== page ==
Anti-bullying organization Ditch the Label's Annual Bullying Survey 2017 reveals yet again that Instagram, more so than any other social network, has a the worst effect on youth mental health.
It's been a crazy day for innovative patent news. Apparently Sony is thinking of developing a medium format curved sensor camera.
An update to the Silkypix Raw converter fixes some bugs and adds support for several popular new cameras.
This crazy custom-built underwater camera shoots 8x10 large format film. It's supposedly "the first successful underwater 8x10 ever made," and it can be yours for $5,800... plus shipping.
Blackmagic just reveled a new accessory for their Cintel Film Scanner. The Cintel Audio and KeyKode Reader can capture KeyKode data and high-quality audio from film in real-time as it is being scanned.
A new Nikon patent shows a lens designed for a curved full-frame sensor. Could this be the high-end Nikon mirrorless camera people are hoping for?
The ability to shoot images at 1,000 fps first appeared in a Sony smartphone sensor. Now the Japanese manufacturer is using the same feature for industrial applications.
Astronomy expert and photographer Dr. Tyler Nordgren thinks you should "see your first eclipse, photograph your second." But if you do plan on taking photos this August, here are a few tips from someone who's been there.
How confident are you that you can spot a manipulated photo? A recent study at the University of Warwick shows that many people are pretty bad at it.
If you purchased a Leica TL2, do NOT attach Leica's Visoflex electronic viewfinder. Leica is working on a fix, but for now, it's possible the viewfinder will break your camera.
Google just released Motion Stills for Android. Unlike the iOS version, the Android app uses a redesigned video processing pipeline that processes each frame of a video as it is being recorded, creating instant results.
A huge copyright lawsuit between photography firm VHT and Zillow Group is heating up again, as both sides appeal a court ruling that granted VHT $4 million in damages.
European Space Agency astronaut Thomas Pesquet spent 6 months on board the International Space Station where he worked with Google capturing spheric panorama images that are now available in Street View.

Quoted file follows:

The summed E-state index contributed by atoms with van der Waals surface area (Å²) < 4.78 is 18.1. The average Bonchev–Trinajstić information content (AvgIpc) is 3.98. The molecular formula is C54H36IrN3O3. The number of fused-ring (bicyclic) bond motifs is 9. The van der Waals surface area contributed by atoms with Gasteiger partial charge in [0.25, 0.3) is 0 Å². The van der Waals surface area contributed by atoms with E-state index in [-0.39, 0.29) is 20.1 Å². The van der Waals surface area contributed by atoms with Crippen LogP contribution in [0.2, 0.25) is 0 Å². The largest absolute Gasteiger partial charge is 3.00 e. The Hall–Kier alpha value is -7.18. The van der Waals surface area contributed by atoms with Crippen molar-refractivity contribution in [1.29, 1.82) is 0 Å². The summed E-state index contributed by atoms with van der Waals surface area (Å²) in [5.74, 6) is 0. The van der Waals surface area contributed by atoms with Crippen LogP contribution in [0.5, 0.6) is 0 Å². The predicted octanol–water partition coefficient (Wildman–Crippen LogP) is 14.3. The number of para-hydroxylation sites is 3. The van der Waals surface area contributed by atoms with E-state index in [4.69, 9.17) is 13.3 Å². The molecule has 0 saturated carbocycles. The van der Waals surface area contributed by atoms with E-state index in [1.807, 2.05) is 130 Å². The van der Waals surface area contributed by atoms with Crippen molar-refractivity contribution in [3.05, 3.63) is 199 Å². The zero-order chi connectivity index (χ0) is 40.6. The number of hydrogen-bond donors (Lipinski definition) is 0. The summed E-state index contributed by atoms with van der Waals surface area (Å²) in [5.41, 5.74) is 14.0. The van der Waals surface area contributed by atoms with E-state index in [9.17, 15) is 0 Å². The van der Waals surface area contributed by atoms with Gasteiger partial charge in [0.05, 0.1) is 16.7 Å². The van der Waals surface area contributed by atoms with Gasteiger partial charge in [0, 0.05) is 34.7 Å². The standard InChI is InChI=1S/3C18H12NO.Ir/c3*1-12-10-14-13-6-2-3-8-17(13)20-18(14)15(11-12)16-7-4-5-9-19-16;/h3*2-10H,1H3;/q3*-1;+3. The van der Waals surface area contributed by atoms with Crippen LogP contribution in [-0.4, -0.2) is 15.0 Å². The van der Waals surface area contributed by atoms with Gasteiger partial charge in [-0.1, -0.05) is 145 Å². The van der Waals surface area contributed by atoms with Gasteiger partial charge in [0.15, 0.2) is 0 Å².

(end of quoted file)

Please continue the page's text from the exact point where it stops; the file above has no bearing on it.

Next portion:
It's official. PDN has confirmed with parent company Aurelius that 94-year-old lighting company Bowens is indeed going out of business.
The newly launched firmware version 1.06 fixes AF-issues that can occur with some lenses that are not officially compatible with the MC-11 converter.
Voyager is a waterproof smart light stick you can control entirely from your phone. The light has already blown past its $300K funding goal on Indiegogo.
2018 is the last year Photokina will take place during the traditional end-of-September dates. In 2019, Photokina will take place from the 8th to the 11th of May.
The Canon IXUS 50 (known as the SD400 Digital ELPH in North America) was one of a string of high-performing, pocketable PowerShots of the mid-2000s. In this week's throwback Thursday, Barney casts his mind back to 2005.
A close look at the EOS 6D II's Raw files suggest its dynamic range has taken a significant step backwards compared with the company's recent DSLRs. We look at how much difference this might make for your photos.
With a full-production review unit in our hands, we've got over 100 production samples from the new Canon EOS 6D Mark II to share.
Need a break from your day? Kick back and watch the making of a somewhat unconventional mojito filmed on Canon's new EOS 6D Mark II.
The Bonfoton Camera Obscura Room Lens can turn any room into a camera obscura, projecting the view from your window onto the walls of your room.
Adobe just released version 2015.12 of Lightroom CC, adding support for several new cameras and lenses, and baking in several important bug fixes while they were at it.
In this interview, Chiara Marinai, photo editor for VanityFair.com, explains exactly what she looks for in new photographers and photo submissions. Take notes.